- Local Guide
Wapakoneta city legislators have opted for an executive order instead of recommending passage of legislation regarding a smoking ban at city parks.
Members of two Wapakoneta City Council committees — Health and Safety and Parks and Recreation — decided this week an ordinance regarding a ban on smoking at all city parks is unnecessary as long as signs are posted telling people to refrain from the activity, Councilor-at-large Randy Fisher told the Wapakoneta Daily News on Wednesday.
“We recommended to administration that signs be posted discouraging smoking at the city parks and they will go up at all the city parks,” said Fisher, who chairs the Health and Safety Committee. “At this moment, Safety-Service Director Bill Rains is ordering signs for the baseball diamonds, entrances to the parks and the Wapakoneta WaterPark
“The example we used was there is no formal ordinance at the water park but signs are up prompting people to be courteous enough not to smoke and they do refrain from smoking in the park so maybe the signs will stop people out at the park,” he said. “If there are complaints after the signs go up then we will look at crafting an ordinance.”
Committee members met earlier in July and discussed smoking bans at certain parks as a pilot project as well as the option of creating designated areas for smoking at the parks. The parks discussed as part of the ban were Veterans Memorial Park, Belcher Park and the planned dog park as well as the Wapakoneta WaterPark.
Councilors quickly dismissed a city-wide smoking ban since it would ban smoking on city sidewalks and city streets.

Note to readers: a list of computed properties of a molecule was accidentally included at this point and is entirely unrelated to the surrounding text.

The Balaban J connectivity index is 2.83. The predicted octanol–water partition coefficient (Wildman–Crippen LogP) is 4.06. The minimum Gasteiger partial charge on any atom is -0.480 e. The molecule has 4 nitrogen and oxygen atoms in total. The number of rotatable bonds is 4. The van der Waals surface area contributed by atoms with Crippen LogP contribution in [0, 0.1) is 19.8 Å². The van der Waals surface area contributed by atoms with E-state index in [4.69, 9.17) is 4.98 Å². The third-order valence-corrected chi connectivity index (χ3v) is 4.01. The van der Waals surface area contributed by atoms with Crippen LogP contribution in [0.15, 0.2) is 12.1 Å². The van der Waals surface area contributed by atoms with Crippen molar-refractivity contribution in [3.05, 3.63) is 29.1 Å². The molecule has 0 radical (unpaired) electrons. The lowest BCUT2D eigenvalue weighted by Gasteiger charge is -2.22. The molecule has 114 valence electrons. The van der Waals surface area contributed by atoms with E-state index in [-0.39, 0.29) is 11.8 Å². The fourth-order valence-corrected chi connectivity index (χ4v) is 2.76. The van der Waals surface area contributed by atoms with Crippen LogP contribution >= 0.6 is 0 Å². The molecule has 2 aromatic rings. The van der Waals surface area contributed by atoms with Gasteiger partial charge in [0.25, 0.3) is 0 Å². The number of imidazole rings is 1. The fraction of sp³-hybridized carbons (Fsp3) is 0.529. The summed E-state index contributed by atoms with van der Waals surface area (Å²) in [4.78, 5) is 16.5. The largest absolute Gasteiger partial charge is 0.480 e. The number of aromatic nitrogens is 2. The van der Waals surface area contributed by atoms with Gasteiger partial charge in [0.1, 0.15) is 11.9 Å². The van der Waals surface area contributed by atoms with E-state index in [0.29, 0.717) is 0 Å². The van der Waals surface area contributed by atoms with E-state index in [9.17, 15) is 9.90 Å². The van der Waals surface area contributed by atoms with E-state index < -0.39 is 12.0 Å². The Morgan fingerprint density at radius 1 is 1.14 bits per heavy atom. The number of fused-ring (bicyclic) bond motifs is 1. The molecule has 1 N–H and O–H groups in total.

They suggested soliciting comments from Police Chief Russ Hunlock, who informed the joint committees that enforcing an ordinance against smoking would be on the low end of his officers’ priority list.
Fisher, who accepted the effort to curb smoking with signage, still favors a ban at the parks.
“I am not in favor of designated areas for smoking, I want no smoking in the parks not only for public health but for public safety because of the potential for grass fires,” Fisher said. “We have been lucky during dry summers like last year, holding our breath that it hasn’t happened yet, but there is the possibility it could.
“I am not in favor of a ban on smoking on sidewalks or city streets,” he said.
In the future, Fisher said joint committee members will re-evaluate the executive order and how the affect the signs are having on curbing smoking. If the city continues to receive complaints from people at the parks, then they will revisit the possibility of an ordinance.
Fisher still anticipates further work on the smoking ordinance as councilors compare and coordinate city ordinances with state law.
“The entire city response to Ohio’s smoking ban needs to be revisited anyway to make sure our ordinances are not redundant and to make sure that we are following Ohio Revised Code,” Fisher said. “As we proceed through that process, we will see a lot of things come out of that — mainly how close a person can smoke to the Wapakoneta City Administration Building entrance, or how close a person can smoke to the entrance of the Wapakoneta WaterPark.
“We already do not permit smoking in city buildings and in city vehicles,” he said.